OKRs can be implemented at three different levels in an organization: at the organizational level, for individual teams/departments, and in some cases, even at the individual level. Depending on the size of the organization, there may be multiple layers of teams/departments implementing their own OKRs.
It is often recommended to start at the organizational level, where leadership builds their OKRs based on the company’s vision and strategy. Simplified, OKRs become an agenda for the upcoming year’s movement towards the vision and implementation of the strategy.
Both sales goals and goals related to entering new markets, launching new products, and other areas can be included. However, to maintain focus, it is recommended to have no more than 2-4 objectives with 2-4 key results connected to each. These become the organization’s focus for the upcoming year.
Organisational OKRs are often referred to as strategic OKRs.
As a team or division, it is helpful if the organization’s goals are clearly outlined using OKRs, but it is not a requirement. Often, it is possible to construct a common goal based on the company’s strategy, expectations on the team, and similar factors.
At this level, it is beneficial to discuss how the team/division supports the organization overall. What is the team’s/division’s vision and mission? This has implications for which organizational objectives to focus on.
A common misconception about OKRs is that it is a waterfall model where objectives are derived from the organization’s key results and activities are created around them. In reality, this goes against the purpose of the framework, which is to create engagement as well as alignment.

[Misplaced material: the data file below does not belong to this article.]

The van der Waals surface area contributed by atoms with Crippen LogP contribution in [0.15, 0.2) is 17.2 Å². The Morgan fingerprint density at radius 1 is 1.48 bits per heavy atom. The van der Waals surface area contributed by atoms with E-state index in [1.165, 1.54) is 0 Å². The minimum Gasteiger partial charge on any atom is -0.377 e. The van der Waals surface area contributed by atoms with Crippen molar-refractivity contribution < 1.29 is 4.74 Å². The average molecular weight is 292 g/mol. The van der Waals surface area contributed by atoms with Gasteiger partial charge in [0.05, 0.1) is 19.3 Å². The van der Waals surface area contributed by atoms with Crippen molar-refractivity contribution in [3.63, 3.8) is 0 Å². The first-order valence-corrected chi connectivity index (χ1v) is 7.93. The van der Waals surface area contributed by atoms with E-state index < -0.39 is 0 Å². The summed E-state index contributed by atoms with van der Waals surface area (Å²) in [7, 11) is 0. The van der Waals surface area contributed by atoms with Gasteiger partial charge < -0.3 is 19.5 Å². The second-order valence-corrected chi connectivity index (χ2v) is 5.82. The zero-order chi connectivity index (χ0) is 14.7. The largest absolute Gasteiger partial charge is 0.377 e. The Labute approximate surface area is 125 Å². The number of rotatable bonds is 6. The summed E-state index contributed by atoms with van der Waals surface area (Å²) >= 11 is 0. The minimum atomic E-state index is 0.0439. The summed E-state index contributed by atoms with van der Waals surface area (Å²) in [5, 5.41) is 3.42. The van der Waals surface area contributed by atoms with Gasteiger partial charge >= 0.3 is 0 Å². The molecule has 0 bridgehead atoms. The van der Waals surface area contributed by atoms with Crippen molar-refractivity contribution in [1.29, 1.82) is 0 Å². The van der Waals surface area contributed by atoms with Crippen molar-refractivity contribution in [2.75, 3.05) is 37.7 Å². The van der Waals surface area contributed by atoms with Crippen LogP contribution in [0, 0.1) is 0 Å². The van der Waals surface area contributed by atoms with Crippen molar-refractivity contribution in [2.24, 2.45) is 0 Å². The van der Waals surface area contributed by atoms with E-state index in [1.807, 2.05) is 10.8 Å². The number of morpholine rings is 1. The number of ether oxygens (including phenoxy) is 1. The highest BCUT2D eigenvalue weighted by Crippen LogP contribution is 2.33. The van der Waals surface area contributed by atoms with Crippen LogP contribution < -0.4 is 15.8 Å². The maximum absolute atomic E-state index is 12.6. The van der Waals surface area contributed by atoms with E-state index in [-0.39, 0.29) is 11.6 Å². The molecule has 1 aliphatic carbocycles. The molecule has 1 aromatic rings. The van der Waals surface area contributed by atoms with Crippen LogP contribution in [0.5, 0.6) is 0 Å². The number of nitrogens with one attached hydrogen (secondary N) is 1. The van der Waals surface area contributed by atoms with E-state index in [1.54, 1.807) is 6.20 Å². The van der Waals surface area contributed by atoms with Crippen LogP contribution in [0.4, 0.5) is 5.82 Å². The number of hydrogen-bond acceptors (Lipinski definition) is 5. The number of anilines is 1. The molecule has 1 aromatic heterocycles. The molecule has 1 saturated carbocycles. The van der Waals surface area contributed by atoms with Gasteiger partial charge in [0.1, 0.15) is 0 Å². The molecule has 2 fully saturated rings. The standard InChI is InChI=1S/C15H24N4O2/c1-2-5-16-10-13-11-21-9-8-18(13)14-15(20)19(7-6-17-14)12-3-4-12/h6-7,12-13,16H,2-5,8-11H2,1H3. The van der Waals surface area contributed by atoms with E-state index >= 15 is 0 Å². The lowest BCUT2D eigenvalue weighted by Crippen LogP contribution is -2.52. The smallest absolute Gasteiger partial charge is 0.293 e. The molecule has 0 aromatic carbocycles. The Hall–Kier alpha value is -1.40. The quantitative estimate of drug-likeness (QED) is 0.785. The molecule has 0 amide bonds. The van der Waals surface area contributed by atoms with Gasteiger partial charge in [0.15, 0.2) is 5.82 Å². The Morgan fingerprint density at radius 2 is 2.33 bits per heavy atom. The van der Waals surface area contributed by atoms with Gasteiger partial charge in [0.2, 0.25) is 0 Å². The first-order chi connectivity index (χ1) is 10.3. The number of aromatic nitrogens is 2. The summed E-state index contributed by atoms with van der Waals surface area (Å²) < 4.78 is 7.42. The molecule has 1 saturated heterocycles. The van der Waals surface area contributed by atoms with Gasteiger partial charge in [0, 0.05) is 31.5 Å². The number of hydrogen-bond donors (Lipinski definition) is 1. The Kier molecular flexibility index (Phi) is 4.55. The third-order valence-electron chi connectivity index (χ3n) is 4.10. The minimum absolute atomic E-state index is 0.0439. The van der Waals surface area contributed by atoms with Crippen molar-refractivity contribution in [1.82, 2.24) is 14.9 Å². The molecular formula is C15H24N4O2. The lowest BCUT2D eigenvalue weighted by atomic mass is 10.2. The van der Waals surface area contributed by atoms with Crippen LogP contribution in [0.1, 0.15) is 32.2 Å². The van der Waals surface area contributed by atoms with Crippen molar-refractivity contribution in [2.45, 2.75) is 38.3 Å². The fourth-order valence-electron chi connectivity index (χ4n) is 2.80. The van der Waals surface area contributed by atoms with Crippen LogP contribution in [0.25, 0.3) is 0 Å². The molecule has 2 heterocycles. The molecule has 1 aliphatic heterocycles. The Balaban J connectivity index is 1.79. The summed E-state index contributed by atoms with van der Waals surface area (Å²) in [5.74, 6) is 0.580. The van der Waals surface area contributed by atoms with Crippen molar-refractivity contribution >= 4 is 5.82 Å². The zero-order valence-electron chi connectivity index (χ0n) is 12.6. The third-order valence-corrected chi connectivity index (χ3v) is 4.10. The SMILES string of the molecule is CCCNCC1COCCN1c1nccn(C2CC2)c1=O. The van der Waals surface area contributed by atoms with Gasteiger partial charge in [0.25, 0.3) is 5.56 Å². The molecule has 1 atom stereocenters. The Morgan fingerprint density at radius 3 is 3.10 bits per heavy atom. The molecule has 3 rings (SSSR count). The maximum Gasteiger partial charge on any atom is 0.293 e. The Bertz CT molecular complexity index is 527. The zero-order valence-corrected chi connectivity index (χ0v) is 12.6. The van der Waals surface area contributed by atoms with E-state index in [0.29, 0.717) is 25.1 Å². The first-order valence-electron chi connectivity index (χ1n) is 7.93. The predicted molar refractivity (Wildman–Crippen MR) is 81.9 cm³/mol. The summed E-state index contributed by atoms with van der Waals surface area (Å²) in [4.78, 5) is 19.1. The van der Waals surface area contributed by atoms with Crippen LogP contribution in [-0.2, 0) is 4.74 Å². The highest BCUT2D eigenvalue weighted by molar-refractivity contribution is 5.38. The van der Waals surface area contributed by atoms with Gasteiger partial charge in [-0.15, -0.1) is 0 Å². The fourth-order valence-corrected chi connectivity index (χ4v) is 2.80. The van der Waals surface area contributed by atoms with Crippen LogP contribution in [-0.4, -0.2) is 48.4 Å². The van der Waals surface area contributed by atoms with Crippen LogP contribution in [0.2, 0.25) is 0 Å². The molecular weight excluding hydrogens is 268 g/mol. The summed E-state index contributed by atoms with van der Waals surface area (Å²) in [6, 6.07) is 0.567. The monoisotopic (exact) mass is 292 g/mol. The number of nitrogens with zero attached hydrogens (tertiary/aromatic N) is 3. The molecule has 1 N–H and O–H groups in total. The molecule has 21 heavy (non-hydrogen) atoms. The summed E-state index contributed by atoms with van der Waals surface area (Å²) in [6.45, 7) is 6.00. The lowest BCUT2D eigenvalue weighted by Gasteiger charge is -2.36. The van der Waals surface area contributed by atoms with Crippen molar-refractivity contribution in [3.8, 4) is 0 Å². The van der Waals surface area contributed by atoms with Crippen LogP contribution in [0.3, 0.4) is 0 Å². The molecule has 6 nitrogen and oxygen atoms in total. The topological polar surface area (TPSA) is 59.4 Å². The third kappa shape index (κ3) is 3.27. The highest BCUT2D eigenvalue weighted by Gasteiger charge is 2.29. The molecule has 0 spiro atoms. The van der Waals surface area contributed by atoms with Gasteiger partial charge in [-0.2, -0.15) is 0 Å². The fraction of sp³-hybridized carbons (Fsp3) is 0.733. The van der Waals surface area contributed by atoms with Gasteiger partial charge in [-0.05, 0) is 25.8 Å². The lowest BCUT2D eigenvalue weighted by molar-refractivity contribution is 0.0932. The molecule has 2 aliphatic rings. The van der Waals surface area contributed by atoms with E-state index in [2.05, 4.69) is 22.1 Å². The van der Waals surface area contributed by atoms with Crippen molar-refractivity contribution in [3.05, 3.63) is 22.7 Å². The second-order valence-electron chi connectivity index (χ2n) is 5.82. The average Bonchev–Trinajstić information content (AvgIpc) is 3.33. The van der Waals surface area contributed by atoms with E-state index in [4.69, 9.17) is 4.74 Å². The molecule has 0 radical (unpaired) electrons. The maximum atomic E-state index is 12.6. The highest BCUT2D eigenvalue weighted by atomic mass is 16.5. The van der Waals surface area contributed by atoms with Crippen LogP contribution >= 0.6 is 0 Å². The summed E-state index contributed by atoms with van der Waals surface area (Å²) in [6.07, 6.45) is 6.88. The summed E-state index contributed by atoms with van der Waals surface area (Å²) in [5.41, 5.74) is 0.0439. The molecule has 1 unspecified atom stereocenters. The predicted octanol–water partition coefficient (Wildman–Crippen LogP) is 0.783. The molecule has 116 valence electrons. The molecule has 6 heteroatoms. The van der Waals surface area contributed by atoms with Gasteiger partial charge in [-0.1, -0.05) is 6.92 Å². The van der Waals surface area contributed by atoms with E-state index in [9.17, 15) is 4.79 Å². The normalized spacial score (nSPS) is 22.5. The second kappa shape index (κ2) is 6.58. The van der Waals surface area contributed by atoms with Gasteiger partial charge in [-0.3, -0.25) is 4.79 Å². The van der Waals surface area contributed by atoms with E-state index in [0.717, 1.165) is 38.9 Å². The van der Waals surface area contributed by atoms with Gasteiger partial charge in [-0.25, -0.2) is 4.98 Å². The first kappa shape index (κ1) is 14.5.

Instead, teams in the organization are encouraged to have internal discussions about which overarching objectives they should support and based on that, set their own objectives and key results where they see they can have the greatest impact on the organization’s overall ability to achieve its goals. The focus here should be on aligning objectives with the organization’s goals, but it is up to the teams to determine how to work towards them.
In teams, key results need to be translated into action plans and activities – this is also left to the teams themselves. In this way, OKRs are a model that encourages trust and initiative throughout the organization. The contract between leaders and teams is that the team will deliver on their set goals and choose the path to achieve them, rather than discussions about which path and activities to choose to get there.
In some implementations, individual OKRs are created for employees in an organization. It is, in many ways, an extension of how OKRs are used at the team level, with the important difference that at the individual level, individuals set their own objectives and key results (based on the team’s set OKRs, of course).
In many cases, goals can become more tangible in this way, and it brings individuals closer to activities depending on where they are in the organization.
However, in individual OKRs, one can also include things like personal development plans and other focuses that support the organization but may not directly align with the organization’s overarching objectives. For example, a member of a marketing team working on getting participants for events (key result: 300 participants at external events) could create an individual objective like “Increase participation in external events compared to last year” and tie key results to it, such as “Email generates 100 registrations,” “Each salesperson invites at least 10 customers,” “Social media generates 100 registrations,” etc.
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